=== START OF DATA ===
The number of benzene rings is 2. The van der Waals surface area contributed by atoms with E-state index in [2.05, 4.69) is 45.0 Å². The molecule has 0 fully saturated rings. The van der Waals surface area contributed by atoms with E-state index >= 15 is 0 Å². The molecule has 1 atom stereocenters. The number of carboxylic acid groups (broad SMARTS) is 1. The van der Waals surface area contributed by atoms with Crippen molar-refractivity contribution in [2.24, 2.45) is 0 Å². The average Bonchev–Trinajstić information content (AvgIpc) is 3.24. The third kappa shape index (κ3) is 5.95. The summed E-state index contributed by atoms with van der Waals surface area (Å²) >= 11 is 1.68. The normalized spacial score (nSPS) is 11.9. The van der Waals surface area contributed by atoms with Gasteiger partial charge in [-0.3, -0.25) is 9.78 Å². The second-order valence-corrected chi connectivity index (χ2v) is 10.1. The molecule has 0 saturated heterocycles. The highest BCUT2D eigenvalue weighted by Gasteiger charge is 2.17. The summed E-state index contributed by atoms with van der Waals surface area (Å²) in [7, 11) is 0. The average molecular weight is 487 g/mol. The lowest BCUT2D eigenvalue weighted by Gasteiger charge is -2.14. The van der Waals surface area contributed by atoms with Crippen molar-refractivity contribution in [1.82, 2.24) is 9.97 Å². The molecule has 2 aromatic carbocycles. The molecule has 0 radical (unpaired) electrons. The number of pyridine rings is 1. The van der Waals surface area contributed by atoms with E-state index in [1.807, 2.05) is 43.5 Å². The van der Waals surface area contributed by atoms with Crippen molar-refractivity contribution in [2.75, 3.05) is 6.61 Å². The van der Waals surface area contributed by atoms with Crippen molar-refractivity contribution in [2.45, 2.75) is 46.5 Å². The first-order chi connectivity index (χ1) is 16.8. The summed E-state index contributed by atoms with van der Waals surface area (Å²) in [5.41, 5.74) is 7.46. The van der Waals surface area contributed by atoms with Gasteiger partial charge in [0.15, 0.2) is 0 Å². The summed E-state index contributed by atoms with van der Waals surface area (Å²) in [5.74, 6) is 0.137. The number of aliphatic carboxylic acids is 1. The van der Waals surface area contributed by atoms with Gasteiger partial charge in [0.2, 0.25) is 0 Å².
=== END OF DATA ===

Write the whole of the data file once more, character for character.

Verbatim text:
The number of benzene rings is 2. The van der Waals surface area contributed by atoms with E-state index in [2.05, 4.69) is 45.0 Å². The molecule has 0 fully saturated rings. The van der Waals surface area contributed by atoms with E-state index >= 15 is 0 Å². The molecule has 1 atom stereocenters. The number of carboxylic acid groups (broad SMARTS) is 1. The van der Waals surface area contributed by atoms with Crippen molar-refractivity contribution in [2.24, 2.45) is 0 Å². The average Bonchev–Trinajstić information content (AvgIpc) is 3.24. The third kappa shape index (κ3) is 5.95. The summed E-state index contributed by atoms with van der Waals surface area (Å²) >= 11 is 1.68. The normalized spacial score (nSPS) is 11.9. The van der Waals surface area contributed by atoms with Gasteiger partial charge in [-0.3, -0.25) is 9.78 Å². The second-order valence-corrected chi connectivity index (χ2v) is 10.1. The molecule has 0 saturated heterocycles. The highest BCUT2D eigenvalue weighted by Gasteiger charge is 2.17. The summed E-state index contributed by atoms with van der Waals surface area (Å²) in [7, 11) is 0. The average molecular weight is 487 g/mol. The lowest BCUT2D eigenvalue weighted by Gasteiger charge is -2.14. The van der Waals surface area contributed by atoms with Crippen molar-refractivity contribution in [1.82, 2.24) is 9.97 Å². The molecule has 2 aromatic carbocycles. The molecule has 0 radical (unpaired) electrons. The number of pyridine rings is 1. The van der Waals surface area contributed by atoms with E-state index in [1.807, 2.05) is 43.5 Å². The van der Waals surface area contributed by atoms with Crippen molar-refractivity contribution in [2.75, 3.05) is 6.61 Å². The van der Waals surface area contributed by atoms with Crippen molar-refractivity contribution in [2.45, 2.75) is 46.5 Å². The first-order chi connectivity index (χ1) is 16.8. The summed E-state index contributed by atoms with van der Waals surface area (Å²) in [5.41, 5.74) is 7.46. The van der Waals surface area contributed by atoms with Gasteiger partial charge in [0.15, 0.2) is 0 Å². The summed E-state index contributed by atoms with van der Waals surface area (Å²) in [5.74, 6) is 0.137. The number of aliphatic carboxylic acids is 1. The van der Waals surface area contributed by atoms with Gasteiger partial charge in [0.2, 0.25) is 0 Å².